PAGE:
Kentucky gains federal permit for its hemp seeds
- Article by: BRUCE SCHREINER
- Associated Press
- May 22, 2014 - 7:35 PM
LOUISVILLE, Ky. — Hemp seeds will be sprung from confinement and planted in Kentucky soil in coming days after federal drug officials approved a permit Thursday ending a standoff that had imperiled the state's experimental plantings this spring, agriculture officials said.
Kentucky's Agriculture Department expects to receive delivery of the shipment of seeds from Italy on Friday, state Agriculture Commissioner James Comer said. The state's first hemp plantings in decades could occur as soon as this weekend, he said.
"This is a historic day," Comer said. "We've done something that no one thought we could do a year-and-a-half ago. We legalized industrial hemp and we've proven that it's an agricultural crop and not a drug."
Kentucky's eight pilot hemp projects for research were put on hold after the seed shipment was stopped by U.S. customs officials in Louisville earlier this month. The state's Agriculture Department then sued the federal government in hopes of freeing the seeds.
Growing hemp without a federal permit was banned in 1970 due to its classification as a controlled substance related to marijuana.
Hemp and marijuana are the same species, Cannabis sativa, but hemp has a negligible amount of THC, the psychoactive compound that gives marijuana users a high. Hemp's comeback was spurred by the new federal farm bill, which allows state agriculture departments to designate hemp pilot projects for research in states such as Kentucky that allow hemp growing.
Justice Department spokeswoman Ellen Canale said Thursday the permit issued by the Drug Enforcement Administration authorizes the importation of 130 kilograms of hemp seeds.
The Justice Department was a defendant along with the DEA and U.S. Customs and Border Protection in the lawsuit filed by Kentucky's Agriculture Department. The breakthrough came a day after attorneys for the Agriculture Department and federal government met with a federal judge.
The legal entanglements wasted some prime planting days, Comer said.
"There was no sense in this," said Comer, a Republican who is considering a run for governor next year.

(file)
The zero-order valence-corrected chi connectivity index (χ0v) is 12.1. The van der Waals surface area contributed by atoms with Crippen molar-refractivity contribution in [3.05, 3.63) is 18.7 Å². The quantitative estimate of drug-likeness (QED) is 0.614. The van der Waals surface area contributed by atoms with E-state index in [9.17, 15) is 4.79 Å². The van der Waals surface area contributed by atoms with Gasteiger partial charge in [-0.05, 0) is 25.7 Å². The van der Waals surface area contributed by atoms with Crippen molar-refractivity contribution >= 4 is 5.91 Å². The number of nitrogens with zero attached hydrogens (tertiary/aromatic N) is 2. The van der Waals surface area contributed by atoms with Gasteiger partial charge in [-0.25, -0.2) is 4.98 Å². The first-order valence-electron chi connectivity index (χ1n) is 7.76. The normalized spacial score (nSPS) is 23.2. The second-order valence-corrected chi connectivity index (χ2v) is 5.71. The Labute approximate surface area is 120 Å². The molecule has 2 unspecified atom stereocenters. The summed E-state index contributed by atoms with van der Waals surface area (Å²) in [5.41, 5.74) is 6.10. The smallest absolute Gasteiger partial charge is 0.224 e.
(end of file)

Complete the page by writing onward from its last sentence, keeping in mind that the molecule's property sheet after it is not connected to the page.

Senate Minority Leader Mitch McConnell, who crafted language in the farm bill allowing states to start pilot hemp projects, said he hoped the permit's issuance was the final hurdle before hemp seeds are planted in his home state of Kentucky.
McConnell met with DEA Administrator Michele Leonhart on Wednesday to urge release of the seeds.
"It was the intent of my provision in the farm bill to allow states' departments of agriculture and universities to explore the commercial use of industrial hemp as a means for job creation and economic development," McConnell said.
Kentucky has been at the forefront of efforts to revive the versatile crop, and the lawsuit was closely watched in other states. Fifteen states have removed barriers to hemp production, according to the group Vote Hemp.
Vote Hemp spokeswoman Lauren Stansbury said the release of the seeds in Kentucky "sets enormous precedent."
"We'll continue to oppose the DEA's claim to authority in this area, as federal authority over hemp cultivation must be rightfully acknowledged and administered under the U.S. Department of Agriculture," she said.
In Colorado, where marijuana and hemp were legalized in 2012, state agriculture officials have approved more than 100 hemp-growing operations. Most will be small scale, on less than 1,700 acres altogether.
Kentucky agriculture officials said time was of the essence in winning release of the seeds. Any plantings past June 1 would jeopardize research data from test plots, they said. Six universities are helping with research.
Kentucky's industrial hemp commission approved guidelines for the hemp projects. Federal officials also inspected the Agriculture Department's facilities where hemp seeds would be stored before being sent to fields.
Comer said the state received another shipment of hemp seeds about three weeks ago, before the disputed shipment from Italy triggered the legal fight. That first shipment wasn't confiscated and the state's Agriculture Department distributed those seeds to some universities, he said. The schools delayed planting them due to the legal entanglements over the second shipment, he said.
Hemp has historically been used for rope but has many other uses: clothing and mulch from the fiber; hemp milk and cooking oil from the seeds; and soap and lotions. Comer sees hemp as a potential cash crop that could produce other jobs in processing.
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